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5 things in Phil Neville’s in-tray

Phil Neville is the new manager of England Women after the Football Association finally settled on a successor to Mark Sampson.The former England defender was a surprising choice for the role due to his lack of any experience working in the women’s game.Here, Press Association Sport considers five areas where he might focus in his …

Phil Neville is the new manager of England Women after the Football Association finally settled on a successor to Mark Sampson.

The former England defender was a surprising choice for the role due to his lack of any experience working in the women’s game.

Here, Press Association Sport considers five areas where he might focus in his early days.

1. Get the coaching staff right

First-time manager Neville must surround himself with a trustworthy support team. Sampson’s chaotic exit grabbed most of the attention, but last year saw controversy also surround goalkeeping coach Lee Kendall who resigned after being accused of repeatedly addressing Eni Aluko in a mock Caribbean accent. The culture must be right, and Neville may need plenty of assistance in his early days in charge. A strong female presence within his backroom team would be a positive step. Former skipper Casey Stoney could have a role to play.

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Casey Stoney

2. Learn more about the women’s game and his players

Neville looks to be on a crash course in learning about the Lionesses. On Twitter he flash-followed a group of accounts including official pages for the Lionesses and the Women’s Super League, plus a large group of senior England players including skipper Steph Houghton. If he was not paying attention beforehand, that calls into question his suitability and leaves him with plenty to catch up on. He needs to listen to those with greater knowledge and absorb as much as possible.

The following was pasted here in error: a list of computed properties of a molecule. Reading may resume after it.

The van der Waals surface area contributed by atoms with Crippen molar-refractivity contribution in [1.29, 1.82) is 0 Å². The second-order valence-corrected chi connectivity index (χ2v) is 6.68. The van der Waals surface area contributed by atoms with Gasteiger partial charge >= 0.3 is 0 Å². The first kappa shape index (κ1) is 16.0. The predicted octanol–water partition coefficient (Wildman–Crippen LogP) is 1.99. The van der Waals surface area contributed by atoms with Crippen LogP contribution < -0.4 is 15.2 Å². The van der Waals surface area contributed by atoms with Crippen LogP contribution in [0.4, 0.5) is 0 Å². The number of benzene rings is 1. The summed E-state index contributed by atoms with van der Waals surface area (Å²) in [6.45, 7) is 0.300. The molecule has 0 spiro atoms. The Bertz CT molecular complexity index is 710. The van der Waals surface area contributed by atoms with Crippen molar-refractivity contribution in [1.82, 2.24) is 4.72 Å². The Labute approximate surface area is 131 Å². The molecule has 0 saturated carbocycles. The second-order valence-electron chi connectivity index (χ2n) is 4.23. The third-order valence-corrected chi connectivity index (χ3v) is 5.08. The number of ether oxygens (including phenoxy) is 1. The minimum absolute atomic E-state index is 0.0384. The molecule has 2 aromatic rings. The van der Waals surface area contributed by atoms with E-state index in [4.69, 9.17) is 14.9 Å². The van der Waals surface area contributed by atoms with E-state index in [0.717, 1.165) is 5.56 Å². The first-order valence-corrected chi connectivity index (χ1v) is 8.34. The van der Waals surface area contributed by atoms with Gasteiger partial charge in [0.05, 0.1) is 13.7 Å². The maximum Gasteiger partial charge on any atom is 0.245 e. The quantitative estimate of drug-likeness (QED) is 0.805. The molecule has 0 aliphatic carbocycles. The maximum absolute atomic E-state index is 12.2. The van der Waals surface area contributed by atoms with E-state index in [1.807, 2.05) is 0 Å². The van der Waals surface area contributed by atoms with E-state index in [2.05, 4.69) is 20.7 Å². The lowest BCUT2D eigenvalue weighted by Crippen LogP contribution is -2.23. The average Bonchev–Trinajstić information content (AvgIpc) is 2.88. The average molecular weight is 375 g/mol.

3. Leave no doubt about his priority

The England job is not a part-time commitment. Neville has forged a career in punditry and has a stake in National League North side Salford City but if England are to succeed at next year’s Women’s World Cup in France, it will require Neville to funnel his main focus towards the team of high achievers he is inheriting. England shot up the world rankings under Sampson and sit third, behind only USA and Germany. Setting his faults aside, Sampson set a high bar for on-pitch achievement.

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Mark Sampson

4. Unite the squad

England’s players went through a stressful and often confusing time during the Sampson saga. Caretaker boss Mo Marley was a steadying short-term replacement, having brought many of the squad through the England youth ranks, but now Neville comes in as an unknown quantity to many. The Lionesses will give him every chance to succeed, given what he achieved as a player, but they are professional athletes and will expect him to hit the ground running. The job is not one for a novice, and although he is arguably that in this line of work, Neville cannot afford to present himself that way. He must impose personality and authority from day one.

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England Women

5. Earn the results to make the critics eat their words

The FA has made its decision, and by not appointing a woman, or a man well-versed in women’s football, the likes of performance director Dan Ashworth and chief executive Martin Glenn are leaving themselves open for criticism. But Neville has the UEFA Pro Licence and he has coached at Manchester United and Valencia, learning Spanish to take on the latter job. By moving into the England hot seat he is putting his reputation on the line. He believes in his ability and must deliver.

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